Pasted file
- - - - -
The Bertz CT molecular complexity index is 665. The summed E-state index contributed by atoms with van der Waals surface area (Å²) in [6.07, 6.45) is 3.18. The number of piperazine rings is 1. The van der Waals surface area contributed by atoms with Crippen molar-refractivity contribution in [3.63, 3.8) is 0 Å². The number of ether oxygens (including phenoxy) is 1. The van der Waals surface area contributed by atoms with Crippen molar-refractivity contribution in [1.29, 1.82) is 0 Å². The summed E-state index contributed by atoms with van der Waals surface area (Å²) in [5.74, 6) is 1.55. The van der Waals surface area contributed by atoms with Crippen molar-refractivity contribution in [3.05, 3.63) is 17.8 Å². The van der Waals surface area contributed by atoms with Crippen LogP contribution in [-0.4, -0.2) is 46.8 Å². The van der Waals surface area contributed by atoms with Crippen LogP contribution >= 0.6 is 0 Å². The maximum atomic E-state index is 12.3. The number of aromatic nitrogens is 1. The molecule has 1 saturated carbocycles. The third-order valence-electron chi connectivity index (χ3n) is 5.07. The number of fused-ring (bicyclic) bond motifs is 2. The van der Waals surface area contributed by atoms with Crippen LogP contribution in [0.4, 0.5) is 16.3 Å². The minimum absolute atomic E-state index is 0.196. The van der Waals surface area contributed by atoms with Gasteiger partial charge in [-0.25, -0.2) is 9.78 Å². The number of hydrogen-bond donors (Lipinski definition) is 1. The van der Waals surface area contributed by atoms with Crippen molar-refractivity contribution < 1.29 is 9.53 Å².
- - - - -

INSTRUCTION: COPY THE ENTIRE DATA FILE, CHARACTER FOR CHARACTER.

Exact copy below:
The Bertz CT molecular complexity index is 665. The summed E-state index contributed by atoms with van der Waals surface area (Å²) in [6.07, 6.45) is 3.18. The number of piperazine rings is 1. The van der Waals surface area contributed by atoms with Crippen molar-refractivity contribution in [3.63, 3.8) is 0 Å². The number of ether oxygens (including phenoxy) is 1. The van der Waals surface area contributed by atoms with Crippen molar-refractivity contribution in [1.29, 1.82) is 0 Å². The summed E-state index contributed by atoms with van der Waals surface area (Å²) in [5.74, 6) is 1.55. The van der Waals surface area contributed by atoms with Crippen molar-refractivity contribution in [3.05, 3.63) is 17.8 Å². The van der Waals surface area contributed by atoms with Crippen LogP contribution in [-0.4, -0.2) is 46.8 Å². The van der Waals surface area contributed by atoms with Crippen LogP contribution >= 0.6 is 0 Å². The maximum atomic E-state index is 12.3. The number of aromatic nitrogens is 1. The molecule has 1 saturated carbocycles. The third-order valence-electron chi connectivity index (χ3n) is 5.07. The number of fused-ring (bicyclic) bond motifs is 2. The van der Waals surface area contributed by atoms with Crippen LogP contribution in [0.4, 0.5) is 16.3 Å². The minimum absolute atomic E-state index is 0.196. The van der Waals surface area contributed by atoms with Gasteiger partial charge in [-0.25, -0.2) is 9.78 Å². The number of hydrogen-bond donors (Lipinski definition) is 1. The van der Waals surface area contributed by atoms with Crippen molar-refractivity contribution < 1.29 is 9.53 Å².